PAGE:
The Bay Area's three primary airports have made inroads in recouping passengers, but still lag behind other airports in major cities across the country. The San Jose Mineta Airport (SJC) is still down 24% in monthly passenger boardings compared to February 2020, San Francisco International Airport (SFO) is down 8%, and the San Francisco Bay Oakland International Airport (OAK) is down 5%. Sun belt cities continue to lead the charge, where population growth has also fueled passenger growth. Nashville and Denver have seen 19% increases in passenger counts in February 2024 compared to February 2020. Growth at all three regional airports over the past year, particularly at SFO, has been driven by the return of international flight traffic. SFO has made inroads in India and Europe, but has been slow to regain its crucial China passenger traffic.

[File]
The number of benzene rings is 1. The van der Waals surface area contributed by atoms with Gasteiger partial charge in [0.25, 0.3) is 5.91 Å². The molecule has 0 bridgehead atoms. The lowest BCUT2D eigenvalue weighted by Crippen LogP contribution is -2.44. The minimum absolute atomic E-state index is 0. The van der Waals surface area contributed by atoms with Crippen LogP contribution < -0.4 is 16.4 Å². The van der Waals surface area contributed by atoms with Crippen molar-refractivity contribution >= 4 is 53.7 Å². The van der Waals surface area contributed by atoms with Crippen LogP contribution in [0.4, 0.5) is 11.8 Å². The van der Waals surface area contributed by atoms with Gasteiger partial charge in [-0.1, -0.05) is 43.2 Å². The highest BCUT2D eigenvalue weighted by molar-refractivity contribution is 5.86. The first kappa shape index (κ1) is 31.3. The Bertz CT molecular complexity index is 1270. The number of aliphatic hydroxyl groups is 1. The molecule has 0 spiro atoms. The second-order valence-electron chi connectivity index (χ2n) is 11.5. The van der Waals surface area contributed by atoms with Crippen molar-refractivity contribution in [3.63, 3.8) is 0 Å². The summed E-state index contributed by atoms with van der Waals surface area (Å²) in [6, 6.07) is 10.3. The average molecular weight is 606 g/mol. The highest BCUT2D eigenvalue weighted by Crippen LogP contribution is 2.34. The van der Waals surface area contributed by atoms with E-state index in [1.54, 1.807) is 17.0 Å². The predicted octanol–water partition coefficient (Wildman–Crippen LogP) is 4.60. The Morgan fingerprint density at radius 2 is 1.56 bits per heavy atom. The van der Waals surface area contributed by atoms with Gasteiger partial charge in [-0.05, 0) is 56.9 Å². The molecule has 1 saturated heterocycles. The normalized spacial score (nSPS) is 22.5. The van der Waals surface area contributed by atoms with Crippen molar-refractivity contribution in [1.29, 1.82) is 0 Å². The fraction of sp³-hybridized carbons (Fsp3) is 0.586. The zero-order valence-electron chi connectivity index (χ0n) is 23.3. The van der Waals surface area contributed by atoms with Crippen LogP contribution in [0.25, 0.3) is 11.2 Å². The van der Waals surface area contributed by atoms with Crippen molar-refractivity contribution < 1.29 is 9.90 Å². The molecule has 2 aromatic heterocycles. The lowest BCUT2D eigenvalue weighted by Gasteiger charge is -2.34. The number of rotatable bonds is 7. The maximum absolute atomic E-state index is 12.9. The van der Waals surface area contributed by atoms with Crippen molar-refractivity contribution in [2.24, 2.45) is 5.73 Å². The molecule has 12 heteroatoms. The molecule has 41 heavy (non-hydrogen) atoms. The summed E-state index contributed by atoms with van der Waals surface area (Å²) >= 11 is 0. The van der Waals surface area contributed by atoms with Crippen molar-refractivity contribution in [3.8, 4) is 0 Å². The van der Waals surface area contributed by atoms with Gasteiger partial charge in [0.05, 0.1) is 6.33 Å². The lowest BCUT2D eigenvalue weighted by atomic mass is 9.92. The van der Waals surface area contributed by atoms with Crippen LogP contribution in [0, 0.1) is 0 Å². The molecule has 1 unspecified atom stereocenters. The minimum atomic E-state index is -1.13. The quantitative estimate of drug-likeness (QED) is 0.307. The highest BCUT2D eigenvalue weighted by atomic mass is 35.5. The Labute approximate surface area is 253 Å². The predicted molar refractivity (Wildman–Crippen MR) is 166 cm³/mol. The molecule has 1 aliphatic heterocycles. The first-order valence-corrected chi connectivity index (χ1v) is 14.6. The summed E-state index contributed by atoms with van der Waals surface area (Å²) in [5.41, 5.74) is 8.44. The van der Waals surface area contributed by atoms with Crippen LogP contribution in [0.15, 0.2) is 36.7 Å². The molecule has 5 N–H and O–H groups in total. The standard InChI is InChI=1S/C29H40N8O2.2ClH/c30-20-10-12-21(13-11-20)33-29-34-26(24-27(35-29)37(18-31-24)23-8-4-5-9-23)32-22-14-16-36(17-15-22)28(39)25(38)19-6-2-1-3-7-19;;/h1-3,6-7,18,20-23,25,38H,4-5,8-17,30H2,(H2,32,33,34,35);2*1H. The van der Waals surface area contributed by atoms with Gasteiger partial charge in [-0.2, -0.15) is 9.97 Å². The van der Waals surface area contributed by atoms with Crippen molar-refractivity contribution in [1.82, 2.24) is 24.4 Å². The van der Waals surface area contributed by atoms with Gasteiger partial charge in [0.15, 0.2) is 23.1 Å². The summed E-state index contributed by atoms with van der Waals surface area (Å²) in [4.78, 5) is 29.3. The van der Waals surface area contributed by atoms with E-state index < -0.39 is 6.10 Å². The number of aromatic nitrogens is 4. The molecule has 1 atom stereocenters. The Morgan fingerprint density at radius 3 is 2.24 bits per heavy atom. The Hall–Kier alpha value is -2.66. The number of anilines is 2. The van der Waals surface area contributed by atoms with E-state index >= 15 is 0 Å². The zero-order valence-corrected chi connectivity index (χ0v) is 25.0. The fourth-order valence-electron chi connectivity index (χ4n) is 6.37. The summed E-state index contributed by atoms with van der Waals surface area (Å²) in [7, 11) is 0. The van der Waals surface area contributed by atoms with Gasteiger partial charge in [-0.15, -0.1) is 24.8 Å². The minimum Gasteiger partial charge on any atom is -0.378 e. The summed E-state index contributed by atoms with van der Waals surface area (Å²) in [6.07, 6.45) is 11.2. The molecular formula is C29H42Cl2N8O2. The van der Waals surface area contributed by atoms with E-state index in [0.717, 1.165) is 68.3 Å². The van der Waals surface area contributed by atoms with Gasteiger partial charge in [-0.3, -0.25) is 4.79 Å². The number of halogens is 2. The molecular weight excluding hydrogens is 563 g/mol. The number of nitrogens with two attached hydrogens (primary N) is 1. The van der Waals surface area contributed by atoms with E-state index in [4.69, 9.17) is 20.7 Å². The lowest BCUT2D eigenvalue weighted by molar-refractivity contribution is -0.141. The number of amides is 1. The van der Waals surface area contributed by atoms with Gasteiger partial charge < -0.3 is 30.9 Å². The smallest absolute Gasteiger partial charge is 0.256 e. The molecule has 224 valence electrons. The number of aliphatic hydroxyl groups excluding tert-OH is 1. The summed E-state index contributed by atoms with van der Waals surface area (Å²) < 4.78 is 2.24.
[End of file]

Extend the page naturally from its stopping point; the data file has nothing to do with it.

OAK, meanwhile, has struggled to recover some of the flights that were dropped during the pandemic and has seen its main airline Southwest cut several routes, but the airport remains a strong hub for low-cost flights on other less business travel-reliant airlines like Allegiant and Spirit. Officials at SJC blame the slow rebound in business travel for the slower recovery there. Prior to the pandemic the airport saw international service from Lufthansa, All Nippon Airways, Hainan Airlines, and British Airways, and all four airlines have yet to return to the airport after the pandemic. SJC now offers flights to only one Asian destination—Tokyo Narita—through low-cost airline Zipair Tokyo.


What about public transit?